DOVER, Del. – A federal defense consultant whose body was found in a Delaware landfill was assaulted and died of blunt force trauma, the state medical examiner's office said Friday.
Officials offered no other details about the death of John Wheeler III of New Castle, whose body was found among a load of trash being dumped at the Wilmington landfill on the morning of Dec. 31.
Officials determined several weeks ago that Wheeler was a homicide victim, but they did not disclose any other details. Authorities had said they would not release the cause of death until toxicology tests were completed. They still refused to disclose the results of those tests on Friday.
Hal Brown, deputy director of the medical examiner's office, said specific results of toxicology tests are not released in homicide cases, but that if the presence of drugs or alcohol was deemed relevant, that fact would be included in the cause of death.
Brown said blunt force trauma involves "nonpenetrating" injuries such as concussions, contusions, lacerations, broken bones and abrasions, which are distinguished from penetrating wounds inflicted by stabbing or shooting.
"It's the result of an external object impacting your body," he said, adding that the object could be a hand, a foot or a weapon.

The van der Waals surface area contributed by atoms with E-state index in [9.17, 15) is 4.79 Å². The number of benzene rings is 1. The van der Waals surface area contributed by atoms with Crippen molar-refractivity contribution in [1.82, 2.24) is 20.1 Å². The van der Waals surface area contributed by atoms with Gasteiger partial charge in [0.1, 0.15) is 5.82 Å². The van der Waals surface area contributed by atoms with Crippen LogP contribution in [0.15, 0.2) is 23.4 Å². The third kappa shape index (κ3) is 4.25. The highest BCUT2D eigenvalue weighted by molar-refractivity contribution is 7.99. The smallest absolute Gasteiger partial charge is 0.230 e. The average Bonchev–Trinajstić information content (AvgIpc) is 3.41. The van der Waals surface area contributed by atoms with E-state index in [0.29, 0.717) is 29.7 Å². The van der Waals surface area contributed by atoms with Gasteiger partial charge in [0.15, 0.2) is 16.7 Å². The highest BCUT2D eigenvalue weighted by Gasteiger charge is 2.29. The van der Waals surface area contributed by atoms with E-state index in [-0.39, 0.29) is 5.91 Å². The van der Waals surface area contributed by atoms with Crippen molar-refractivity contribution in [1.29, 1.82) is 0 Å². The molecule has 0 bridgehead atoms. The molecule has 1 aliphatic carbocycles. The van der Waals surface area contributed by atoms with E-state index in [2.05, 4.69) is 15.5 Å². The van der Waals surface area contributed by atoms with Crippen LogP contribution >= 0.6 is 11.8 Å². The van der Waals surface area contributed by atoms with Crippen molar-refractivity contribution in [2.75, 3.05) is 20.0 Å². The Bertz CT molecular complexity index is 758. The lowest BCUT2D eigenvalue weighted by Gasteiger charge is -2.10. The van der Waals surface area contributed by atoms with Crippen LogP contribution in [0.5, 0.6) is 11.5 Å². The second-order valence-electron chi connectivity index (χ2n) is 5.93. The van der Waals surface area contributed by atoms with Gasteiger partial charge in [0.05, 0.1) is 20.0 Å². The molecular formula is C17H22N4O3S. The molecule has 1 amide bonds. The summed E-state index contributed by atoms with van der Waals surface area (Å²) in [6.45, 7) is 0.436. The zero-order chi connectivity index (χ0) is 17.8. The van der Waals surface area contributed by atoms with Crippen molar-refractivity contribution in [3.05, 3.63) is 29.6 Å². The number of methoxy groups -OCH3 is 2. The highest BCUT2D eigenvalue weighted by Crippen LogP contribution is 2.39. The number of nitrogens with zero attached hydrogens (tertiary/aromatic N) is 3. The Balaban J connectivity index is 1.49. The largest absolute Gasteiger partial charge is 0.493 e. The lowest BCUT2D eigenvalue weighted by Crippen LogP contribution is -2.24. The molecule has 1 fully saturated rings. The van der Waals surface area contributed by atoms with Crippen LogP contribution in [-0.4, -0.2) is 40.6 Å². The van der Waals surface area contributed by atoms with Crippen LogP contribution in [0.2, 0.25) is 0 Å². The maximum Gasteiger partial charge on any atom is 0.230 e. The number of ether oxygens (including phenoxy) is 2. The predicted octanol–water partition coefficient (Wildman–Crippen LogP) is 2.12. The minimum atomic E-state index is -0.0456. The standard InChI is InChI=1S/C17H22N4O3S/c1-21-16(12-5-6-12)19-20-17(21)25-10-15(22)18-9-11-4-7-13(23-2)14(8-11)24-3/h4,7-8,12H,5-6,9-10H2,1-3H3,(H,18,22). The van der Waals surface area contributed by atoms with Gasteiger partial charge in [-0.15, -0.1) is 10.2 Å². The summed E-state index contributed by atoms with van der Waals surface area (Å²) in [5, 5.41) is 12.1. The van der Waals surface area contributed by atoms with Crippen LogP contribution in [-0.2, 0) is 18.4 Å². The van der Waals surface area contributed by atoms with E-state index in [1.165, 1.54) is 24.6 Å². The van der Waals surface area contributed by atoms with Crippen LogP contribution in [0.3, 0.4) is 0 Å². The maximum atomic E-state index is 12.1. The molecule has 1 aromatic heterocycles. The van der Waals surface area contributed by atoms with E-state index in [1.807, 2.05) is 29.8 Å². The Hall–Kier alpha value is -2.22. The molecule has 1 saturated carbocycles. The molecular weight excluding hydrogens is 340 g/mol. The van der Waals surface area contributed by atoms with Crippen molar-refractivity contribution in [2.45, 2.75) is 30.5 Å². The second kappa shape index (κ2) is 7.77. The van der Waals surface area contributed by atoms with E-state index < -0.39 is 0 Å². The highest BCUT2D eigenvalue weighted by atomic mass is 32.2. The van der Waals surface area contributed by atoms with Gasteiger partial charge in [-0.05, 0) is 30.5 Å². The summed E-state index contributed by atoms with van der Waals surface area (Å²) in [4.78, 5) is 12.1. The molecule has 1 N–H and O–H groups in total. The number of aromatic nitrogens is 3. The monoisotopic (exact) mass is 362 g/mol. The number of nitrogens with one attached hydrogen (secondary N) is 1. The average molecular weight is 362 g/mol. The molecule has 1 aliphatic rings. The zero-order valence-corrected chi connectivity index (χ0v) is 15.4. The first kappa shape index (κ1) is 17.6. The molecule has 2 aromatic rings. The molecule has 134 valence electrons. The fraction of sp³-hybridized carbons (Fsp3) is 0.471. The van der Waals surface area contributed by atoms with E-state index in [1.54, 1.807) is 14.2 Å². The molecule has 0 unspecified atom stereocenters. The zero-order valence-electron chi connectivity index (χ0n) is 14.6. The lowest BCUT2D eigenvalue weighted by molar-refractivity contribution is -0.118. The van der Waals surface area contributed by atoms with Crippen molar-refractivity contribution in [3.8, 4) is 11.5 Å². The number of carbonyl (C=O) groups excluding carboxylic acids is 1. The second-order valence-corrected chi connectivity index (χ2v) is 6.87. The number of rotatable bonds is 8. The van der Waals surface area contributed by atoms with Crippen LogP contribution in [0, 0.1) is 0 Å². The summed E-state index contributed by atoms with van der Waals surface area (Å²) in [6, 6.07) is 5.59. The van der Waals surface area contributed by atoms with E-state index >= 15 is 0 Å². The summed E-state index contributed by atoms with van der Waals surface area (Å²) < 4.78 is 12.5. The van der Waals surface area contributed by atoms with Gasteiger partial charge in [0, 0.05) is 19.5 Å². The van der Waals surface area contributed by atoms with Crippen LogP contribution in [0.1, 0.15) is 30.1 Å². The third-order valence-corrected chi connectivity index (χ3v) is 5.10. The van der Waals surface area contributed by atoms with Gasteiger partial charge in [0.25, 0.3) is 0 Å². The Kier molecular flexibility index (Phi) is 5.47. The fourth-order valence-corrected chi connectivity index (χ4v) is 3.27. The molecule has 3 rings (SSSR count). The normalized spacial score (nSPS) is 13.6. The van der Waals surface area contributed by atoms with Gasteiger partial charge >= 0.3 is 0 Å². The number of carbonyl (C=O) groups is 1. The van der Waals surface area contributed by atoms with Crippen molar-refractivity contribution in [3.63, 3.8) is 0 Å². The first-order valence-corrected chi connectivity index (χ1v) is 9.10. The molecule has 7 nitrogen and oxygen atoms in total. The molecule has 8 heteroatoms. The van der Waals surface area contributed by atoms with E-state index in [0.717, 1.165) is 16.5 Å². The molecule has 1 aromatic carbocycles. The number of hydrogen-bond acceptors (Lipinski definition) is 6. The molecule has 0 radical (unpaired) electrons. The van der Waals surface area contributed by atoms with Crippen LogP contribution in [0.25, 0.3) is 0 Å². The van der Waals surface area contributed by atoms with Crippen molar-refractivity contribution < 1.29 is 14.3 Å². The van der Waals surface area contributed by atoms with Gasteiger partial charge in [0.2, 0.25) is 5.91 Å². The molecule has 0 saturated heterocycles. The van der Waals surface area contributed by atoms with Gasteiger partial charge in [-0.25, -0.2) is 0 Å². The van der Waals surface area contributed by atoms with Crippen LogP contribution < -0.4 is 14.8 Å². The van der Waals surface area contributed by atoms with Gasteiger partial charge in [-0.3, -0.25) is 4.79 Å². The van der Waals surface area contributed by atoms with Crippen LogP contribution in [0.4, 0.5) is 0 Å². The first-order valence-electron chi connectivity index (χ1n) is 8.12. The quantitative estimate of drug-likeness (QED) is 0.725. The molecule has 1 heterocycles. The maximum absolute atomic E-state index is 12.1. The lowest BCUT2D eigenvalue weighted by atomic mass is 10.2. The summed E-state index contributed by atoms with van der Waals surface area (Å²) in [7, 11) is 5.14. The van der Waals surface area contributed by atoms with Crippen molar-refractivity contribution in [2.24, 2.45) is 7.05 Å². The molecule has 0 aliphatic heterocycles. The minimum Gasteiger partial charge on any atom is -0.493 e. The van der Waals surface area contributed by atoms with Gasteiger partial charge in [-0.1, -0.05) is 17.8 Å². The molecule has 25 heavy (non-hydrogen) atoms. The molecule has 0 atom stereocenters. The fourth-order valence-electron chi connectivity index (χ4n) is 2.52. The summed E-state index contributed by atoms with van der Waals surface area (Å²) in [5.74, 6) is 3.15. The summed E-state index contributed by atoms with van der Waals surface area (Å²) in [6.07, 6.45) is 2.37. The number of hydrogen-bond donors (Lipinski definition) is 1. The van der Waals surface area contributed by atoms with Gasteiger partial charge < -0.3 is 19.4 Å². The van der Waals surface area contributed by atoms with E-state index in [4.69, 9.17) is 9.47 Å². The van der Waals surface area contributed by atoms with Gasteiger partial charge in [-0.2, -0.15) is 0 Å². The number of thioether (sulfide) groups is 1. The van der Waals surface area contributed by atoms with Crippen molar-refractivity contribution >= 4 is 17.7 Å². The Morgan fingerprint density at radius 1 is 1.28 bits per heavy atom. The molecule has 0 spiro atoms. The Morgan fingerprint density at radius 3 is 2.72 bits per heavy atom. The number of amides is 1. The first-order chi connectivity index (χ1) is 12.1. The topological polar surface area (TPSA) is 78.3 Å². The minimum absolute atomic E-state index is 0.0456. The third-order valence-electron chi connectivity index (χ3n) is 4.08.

Wheeler, 66, was seen on video surveillance cameras wandering around downtown Wilmington in a disoriented manner in the two days before his body was found.
Officials with the Department of Health and Social Service, which oversees the medical examiner's office, referred calls seeking further details about the autopsy results to Newark police, who are leading the investigation, and to the state attorney general's office.
But Lt. Mark Farrall, a spokesman for Newark police, said he was unaware that the medical examiner's office had released the cause of death and he could not provide any details.
"We're still looking for anybody who might have information as to who may have been involved in the case," Farrall. said. "... No suspects have been identified at this time."
Jason Miller, a spokesman for Attorney General Beau Biden, said the Department of Justice would not provide any information on how Wheeler was assaulted, what injuries he suffered or what the results of the toxicology tests were.
Biden's office and police investigators have sought to keep information about the investigation from the public.
Biden's office filed a court motion to seal a search warrant for Wheeler's home, even though police had not originally requested that it be sealed. Three search warrants for searches of Wheeler's cell phone and his 1993 Oldsmobile also were sealed at the request of Newark police.
Police also have refused to release any of the video surveillance tapes investigators have looked at, including one of Wheeler in downtown Wilmington the night before his body was found.
The garbage truck that dumped Wheeler's body collected all of its trash from commercial disposal bins in Newark, several miles from both his home in New Castle and from downtown Wilmington.
"We still don't know how he got to Newark," Farrall said Friday.
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